ANC Birthday Bash

EDIT: 16:40 PM ON THE JANUARY 2017

Later news on the late hours situation is that the Sowetan was incorrect and in a subsequent article on News 24 with a quote from the Chairman of the Liquor Board the Board has not extended the hours or varied the conditions of any licences. I am still excited to see the discussion and cross pollination of ideas between the public officials.

The officials are being realistic and following the public opinion. For a change they are possibly even ahead of the wave of public concepts and thought. This is invigorating and brings vibrancy into the stuffy atmosphere of a musty Provincial office.

Liquor remains a dangerous product and the conditions which the Chairman clearly has in mind considers this in his decisions. However he is weighing up the requirements of the traders, the public and the political parties.

 

ORIGINAL STORY

News broke yesterday on the Sowetan Live website that the MEC for Economic Development was working with the Gauteng Liquor Board to relax the restrictions on the trading of liquor in Gauteng from the 6th – 8th January. This period falls over the ANC’s 105-year anniversary party that is to be held at the Orlando Stadium in Soweto.

If you would like more information, here is a link to the article.

The attitude of the MEC for Economic Development and the Gauteng Liquor Board regarding the late trading hours for the ANC bash is extremely interesting. It also shows out-of-the-box thinking by the Government officials which is nice to see and very welcome from the perspective of liquor traders in Gauteng and throughout South Africa.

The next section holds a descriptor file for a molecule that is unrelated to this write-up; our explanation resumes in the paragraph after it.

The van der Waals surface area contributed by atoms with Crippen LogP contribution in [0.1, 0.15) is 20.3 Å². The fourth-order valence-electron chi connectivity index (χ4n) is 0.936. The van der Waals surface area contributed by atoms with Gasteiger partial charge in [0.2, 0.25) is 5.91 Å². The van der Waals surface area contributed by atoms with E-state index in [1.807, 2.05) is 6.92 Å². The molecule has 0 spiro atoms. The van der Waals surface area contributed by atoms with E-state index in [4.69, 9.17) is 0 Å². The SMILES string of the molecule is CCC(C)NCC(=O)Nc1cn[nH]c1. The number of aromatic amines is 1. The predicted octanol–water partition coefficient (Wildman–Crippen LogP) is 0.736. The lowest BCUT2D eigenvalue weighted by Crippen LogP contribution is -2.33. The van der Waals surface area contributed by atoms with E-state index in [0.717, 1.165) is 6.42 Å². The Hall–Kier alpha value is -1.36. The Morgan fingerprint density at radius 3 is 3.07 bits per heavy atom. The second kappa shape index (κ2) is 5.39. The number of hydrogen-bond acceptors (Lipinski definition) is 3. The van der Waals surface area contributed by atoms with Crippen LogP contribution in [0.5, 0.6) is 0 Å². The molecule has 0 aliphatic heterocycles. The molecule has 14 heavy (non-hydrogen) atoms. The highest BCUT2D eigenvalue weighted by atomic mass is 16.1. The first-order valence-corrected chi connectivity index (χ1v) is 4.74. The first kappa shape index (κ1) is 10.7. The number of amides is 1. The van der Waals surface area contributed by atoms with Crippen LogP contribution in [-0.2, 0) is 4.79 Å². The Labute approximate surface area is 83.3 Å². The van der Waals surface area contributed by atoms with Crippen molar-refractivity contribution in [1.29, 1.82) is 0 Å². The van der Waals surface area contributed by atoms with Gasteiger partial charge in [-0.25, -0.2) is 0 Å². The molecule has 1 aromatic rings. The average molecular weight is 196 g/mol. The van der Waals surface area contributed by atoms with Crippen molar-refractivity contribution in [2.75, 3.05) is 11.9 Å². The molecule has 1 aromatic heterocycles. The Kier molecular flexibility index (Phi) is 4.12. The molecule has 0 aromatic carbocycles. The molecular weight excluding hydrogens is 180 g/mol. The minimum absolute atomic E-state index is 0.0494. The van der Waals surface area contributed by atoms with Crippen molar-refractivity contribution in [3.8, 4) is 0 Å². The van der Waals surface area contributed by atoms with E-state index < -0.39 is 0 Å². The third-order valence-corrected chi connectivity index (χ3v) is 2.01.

Obviously some restrictions remain in place and the conditions of the original Gauteng Liquor Licence must still be adhered to by the trader, but those that wish to apply can extend their trading hours over this weekend only.

The department has explained that: “Applicants for the weekend pass will be required to provide to the GLB an undertaking that the premises shall be gun-free and that the noise levels generated from the premises will not cause unacceptable disturbance or nuisance to neighbours”.

Clearly a decision was taken to grant late liquor trading hours and with that decision taken, the legalities were examined and a method was found to bring the practical scenario within the ambit of the legislation. This is both challenging and refreshing. I applaud the parties involved.

A similar attitude has been taken by the Mpumalanga Liquor Board as a vehicle to extend its trading hours subject to the consent of the local Municipality in each case.

It is extremely important to realise that the steps taken by both of these boards reflects the public opinion that is often vocal in calling for later nights out partying and enjoying themselves.

This move is an example of one where the authorities are now bringing the legislation in line with public opinion rather than forcing public opinion to be limited by the boundaries of the legislation. This is in startling contrast to part of the Liquor Policy Document and to the new proposed amendments to the Gauteng and other Provincial Liquor Acts including the restriction of liquor licences in residential areas, near schools, near churches etc.

I am left feeling optimistic by this decision by the Gauteng Liquor Board and the MEC, and I hope that the MEC will approach the Central Government with his thinking and have them reconsider the restrictions which they appear to want to introduce on advertising of liquor, location of premises and the imposition of other restrictions.

Well done to the Minister.

 

 

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